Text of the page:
Aiden narrates that when she walks into any health facility, as a male/masculine‘presenting’ is one of the biggest challenges because apart from the harassment they face from the people around especially the Boda-Boda riders(motorcycle riders), the health practitioners haven’t understood them and still don’t  show interest in providing services to them.

Sexual and reproductive health services and commodities available at LARWHER.Client being served
one of the staffs

 ‘‘For example, the service providers have bad attitude towards them, hence they would constantly harass you and wants to know why your “presenting” as male but not a woman and also when you have a health issue or maybe you need STI – UTI or HIV tests done theywould ask you to come with your partner for testing and treatment and here is where another problem comes in the moment you show up with same sex partner”, Aiden narrates.

There are no LGBTQI+ friendly health facilities hence they are not  able to comfortably access health services whenever they need them and this has increased  their exposure to several health problems  like STI,HIV and other health related issues. They are dis-appropriately represented and their struggles in attaining their right to sexual reproductive health services have only worsened as persecution intensifies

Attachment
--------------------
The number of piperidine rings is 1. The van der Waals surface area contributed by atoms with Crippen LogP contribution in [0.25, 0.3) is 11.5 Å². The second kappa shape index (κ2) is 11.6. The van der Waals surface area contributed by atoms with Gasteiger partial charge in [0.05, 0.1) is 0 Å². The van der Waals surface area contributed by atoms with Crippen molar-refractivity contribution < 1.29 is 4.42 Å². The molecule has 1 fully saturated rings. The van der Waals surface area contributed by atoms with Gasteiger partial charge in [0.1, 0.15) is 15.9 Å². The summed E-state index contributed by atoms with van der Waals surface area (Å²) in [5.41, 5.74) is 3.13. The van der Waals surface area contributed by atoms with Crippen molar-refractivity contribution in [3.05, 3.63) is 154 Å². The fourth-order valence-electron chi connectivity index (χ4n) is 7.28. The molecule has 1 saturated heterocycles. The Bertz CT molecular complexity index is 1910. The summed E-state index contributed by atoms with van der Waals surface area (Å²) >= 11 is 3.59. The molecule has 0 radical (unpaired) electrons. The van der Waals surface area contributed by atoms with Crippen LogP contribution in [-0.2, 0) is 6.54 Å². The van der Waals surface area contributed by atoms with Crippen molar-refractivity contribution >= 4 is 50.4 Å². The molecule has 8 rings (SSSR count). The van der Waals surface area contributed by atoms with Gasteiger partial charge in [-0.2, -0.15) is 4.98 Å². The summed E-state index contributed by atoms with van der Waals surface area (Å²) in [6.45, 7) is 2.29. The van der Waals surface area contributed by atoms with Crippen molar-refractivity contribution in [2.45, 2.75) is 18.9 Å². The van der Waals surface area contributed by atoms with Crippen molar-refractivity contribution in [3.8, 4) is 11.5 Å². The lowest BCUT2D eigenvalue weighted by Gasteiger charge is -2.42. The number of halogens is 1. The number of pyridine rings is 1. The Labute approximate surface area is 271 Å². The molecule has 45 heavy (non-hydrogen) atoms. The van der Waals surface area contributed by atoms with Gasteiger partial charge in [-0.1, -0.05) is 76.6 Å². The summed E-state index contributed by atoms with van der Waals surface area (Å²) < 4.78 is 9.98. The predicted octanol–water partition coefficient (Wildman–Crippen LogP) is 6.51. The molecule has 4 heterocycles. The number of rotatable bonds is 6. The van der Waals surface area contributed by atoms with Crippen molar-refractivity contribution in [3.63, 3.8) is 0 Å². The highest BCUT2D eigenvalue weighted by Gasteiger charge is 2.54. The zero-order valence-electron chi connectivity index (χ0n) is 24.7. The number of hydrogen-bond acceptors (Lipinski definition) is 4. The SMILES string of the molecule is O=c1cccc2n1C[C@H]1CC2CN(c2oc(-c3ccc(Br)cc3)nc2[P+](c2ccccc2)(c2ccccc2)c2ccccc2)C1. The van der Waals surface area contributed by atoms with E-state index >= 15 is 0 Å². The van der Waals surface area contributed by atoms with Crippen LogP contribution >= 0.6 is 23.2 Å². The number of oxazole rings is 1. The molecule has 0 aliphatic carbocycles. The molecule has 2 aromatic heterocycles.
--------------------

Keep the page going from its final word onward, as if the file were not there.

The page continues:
In Kenya, sexual behavior between consenting adults of the same sex/gender is illegal, which results in limited availability and access to health services and information for sexualand gender minorities. This results in unmet health issues for sexual and gender minorities who have a higher burden of STD/STI and HIV, STI-related cancers, and mental ill-health and trauma.

Nevertheless, engaging with Lake Region Womxn Health and Equal Rights (LARWHER) has made things simple and easier for us as Transgender persons because despite the challenges and resistance we face from the community, we have a place we can freely get  health related services and Sexual and reproductive health provisions at any given time without any discrimination and stigma

LARWHER has managed to provide a safe space for them in Kisumu County through the partnership of other organizations and health providers. This clinic has been an enabler of good self-esteem, confidence and the courage for the LGBTQI+community to constantly come for treatment and have owned it up to themselves for a better health.